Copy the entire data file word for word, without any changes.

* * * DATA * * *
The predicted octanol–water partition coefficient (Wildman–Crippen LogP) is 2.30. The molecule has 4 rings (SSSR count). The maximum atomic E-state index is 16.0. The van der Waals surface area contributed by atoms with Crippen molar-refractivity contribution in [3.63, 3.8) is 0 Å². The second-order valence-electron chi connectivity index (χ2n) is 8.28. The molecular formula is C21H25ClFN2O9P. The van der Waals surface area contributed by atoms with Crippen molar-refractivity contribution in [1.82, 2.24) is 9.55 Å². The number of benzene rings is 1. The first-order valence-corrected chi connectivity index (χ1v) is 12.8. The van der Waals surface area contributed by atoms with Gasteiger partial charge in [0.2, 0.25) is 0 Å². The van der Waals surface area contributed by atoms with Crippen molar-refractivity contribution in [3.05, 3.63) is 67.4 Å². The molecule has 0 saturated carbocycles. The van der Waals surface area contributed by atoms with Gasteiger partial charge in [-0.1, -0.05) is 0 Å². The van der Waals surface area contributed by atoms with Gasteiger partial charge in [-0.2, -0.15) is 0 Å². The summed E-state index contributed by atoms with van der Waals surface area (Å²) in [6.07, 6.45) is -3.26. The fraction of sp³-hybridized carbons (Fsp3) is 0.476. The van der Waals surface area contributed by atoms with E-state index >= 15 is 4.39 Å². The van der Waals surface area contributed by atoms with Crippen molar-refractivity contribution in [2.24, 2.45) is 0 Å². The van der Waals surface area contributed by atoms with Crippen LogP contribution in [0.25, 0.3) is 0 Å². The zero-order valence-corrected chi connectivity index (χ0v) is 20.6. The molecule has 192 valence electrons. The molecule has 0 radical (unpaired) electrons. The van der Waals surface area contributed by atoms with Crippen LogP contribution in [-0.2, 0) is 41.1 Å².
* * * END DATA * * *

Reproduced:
The predicted octanol–water partition coefficient (Wildman–Crippen LogP) is 2.30. The molecule has 4 rings (SSSR count). The maximum atomic E-state index is 16.0. The van der Waals surface area contributed by atoms with Crippen molar-refractivity contribution in [3.63, 3.8) is 0 Å². The second-order valence-electron chi connectivity index (χ2n) is 8.28. The molecular formula is C21H25ClFN2O9P. The van der Waals surface area contributed by atoms with Crippen molar-refractivity contribution in [1.82, 2.24) is 9.55 Å². The number of benzene rings is 1. The first-order valence-corrected chi connectivity index (χ1v) is 12.8. The van der Waals surface area contributed by atoms with Gasteiger partial charge in [0.2, 0.25) is 0 Å². The van der Waals surface area contributed by atoms with Crippen molar-refractivity contribution in [3.05, 3.63) is 67.4 Å². The molecule has 0 saturated carbocycles. The van der Waals surface area contributed by atoms with Gasteiger partial charge in [-0.1, -0.05) is 0 Å². The van der Waals surface area contributed by atoms with Gasteiger partial charge in [-0.2, -0.15) is 0 Å². The summed E-state index contributed by atoms with van der Waals surface area (Å²) in [6.07, 6.45) is -3.26. The fraction of sp³-hybridized carbons (Fsp3) is 0.476. The van der Waals surface area contributed by atoms with E-state index >= 15 is 4.39 Å². The van der Waals surface area contributed by atoms with Crippen molar-refractivity contribution in [2.24, 2.45) is 0 Å². The van der Waals surface area contributed by atoms with Crippen LogP contribution in [0.25, 0.3) is 0 Å². The zero-order valence-corrected chi connectivity index (χ0v) is 20.6. The molecule has 192 valence electrons. The molecule has 0 radical (unpaired) electrons. The van der Waals surface area contributed by atoms with Crippen LogP contribution in [-0.2, 0) is 41.1 Å².